Disney and Disney
In her beautiful exploration of the evolution of Cinderella, NPR’s Linda Holmes concludes by suggesting that the Cinderella story is so universal that even Captain America falls under the broader category. Small person with a big heart gets a magical thing that helps them escape a normal life.
If it’s just a rescue of a deserving underdog from an ordinary life and delivery to an extraordinary one, then The Little Mermaid is Cinderella, and Pretty Woman is Cinderella, and – to be honest? – Captain America is Cinderella. Lots of our current stories are. What is a fairy godmother, after all, that isn’t also present in the idea of being bitten by a spider and gaining the ability to climb buildings? What is that pumpkin coach but … the Batmobile? And not to return to the tone of cannibalism and murder, but what consideration of unloved pop-culture girls whose evil mothers won’t let them to go dances is complete without Carrie?
She admits that it’s a broad reading, and what she’s tapping into is one of the thousand faces of the hero, but invoking a comparison between Cinderella and our modern, bespandexed dreamers highlights the core difference between someone like Captain America and the Disney princess. One gets to be an active participant in the story while the other is a passive, gorgeous participant.
The Princess Problem isn’t a new one, but it got new life this year with Jupiter Ascending, a movie where galactic forces approach an Earth girl and essentially tell her, “There’s nothing special about you, except that you’re the most important person in the universe.” She’s the Chosen One. Like so many characters in movies, she was born special, plucked from obscurity, magical without knowing it. Her dumb life is about to become extraordinary.
The only problem is that she isn’t trained to fight or given special instructions on how her new world works. In most cases, Chosen Ones are given some Morpheus-style training so that they can rise to the occasion and won’t need to be caught mid-air constantly by Channing Tatum. Instead, Jupiter is stuffed into a pretty dress and told that she’s an important and wealthy princess, not that her new power is all that, you know, powerful. She also doesn’t start her story with any skills or positive traits that secure empathy for her good fortune. To put it crudely, she doesn’t deserve it.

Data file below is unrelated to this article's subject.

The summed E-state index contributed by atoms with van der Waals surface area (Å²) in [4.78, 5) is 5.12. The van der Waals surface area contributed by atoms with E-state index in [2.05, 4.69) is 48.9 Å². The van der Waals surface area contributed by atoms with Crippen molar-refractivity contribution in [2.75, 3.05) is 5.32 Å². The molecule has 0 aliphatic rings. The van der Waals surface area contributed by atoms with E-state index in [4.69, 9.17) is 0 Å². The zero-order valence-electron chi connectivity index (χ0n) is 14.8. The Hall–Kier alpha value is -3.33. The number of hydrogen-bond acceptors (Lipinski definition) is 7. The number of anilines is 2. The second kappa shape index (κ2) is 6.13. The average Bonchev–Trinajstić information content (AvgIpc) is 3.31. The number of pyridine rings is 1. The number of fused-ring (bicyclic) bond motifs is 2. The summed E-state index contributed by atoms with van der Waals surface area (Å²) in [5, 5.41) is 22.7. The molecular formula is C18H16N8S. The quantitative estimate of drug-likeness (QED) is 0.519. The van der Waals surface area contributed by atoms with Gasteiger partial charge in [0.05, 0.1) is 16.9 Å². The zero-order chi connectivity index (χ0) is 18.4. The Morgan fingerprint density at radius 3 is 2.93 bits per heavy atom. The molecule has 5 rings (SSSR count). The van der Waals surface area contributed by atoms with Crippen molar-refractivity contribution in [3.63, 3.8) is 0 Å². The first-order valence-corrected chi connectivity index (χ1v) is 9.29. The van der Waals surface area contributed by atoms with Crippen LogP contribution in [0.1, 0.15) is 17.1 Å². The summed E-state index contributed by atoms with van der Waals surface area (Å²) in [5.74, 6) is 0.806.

Now we have a new incarnation of a fairy tale where a young girl make a wish, gets some new shoes, and reclaims her rightful place where dirt doesn’t get under her fingernails. She’s kind, and in this new, old version that apparently makes her a doormat.
So here comes the big difference between Captain America and Cinderella. Once Captain America’s pumpkin is turned into a brilliant coach, he gets to solve problems, punch people, interject his political philosophy and save the day. All Cinderella gets to do (in most modern versions) is wait around on the floor until a prince rescues her. Both make wishes, but the results seem uneven.
It’s easy to argue that both are rewarded for inherent moralistic qualities. That’s par for the course for most Chosen Ones. Dorthy gets to go to Oz because she’s a dreamer, and when she gets there, her kindness and acceptance earn her important allies (despite murdering the first person she sees). Neo gets to escape The Matrix because he’s an intelligent, gifted hacker who’s open to the idea that life isn’t what he believes it to be. Frodo gets to leave The Shire because he’s small enough to avoid detection and strong enough of will to carry a poisonous piece of jewelry.
The most recent pop culture icon that draws heavily from the Cinderella story is Harry Potter, but he gets to learn how to shoot blue liquid death from a stick.
Steve Rogers can’t run two miles, but he’ll jump on a grenade to save his peers. He’s brave and true to principle in demonstrable ways. Cinderella is kind and sweet and loving, and perhaps those are difficult qualities to show cinematically or maybe some versions simply can’t express how the character works for her outcome instead of watching the clock until it happens.
Captain America isn’t Cinderella because he doesn’t have to sit around waiting like she does. Then again, at least she doesn’t sleep through her own story.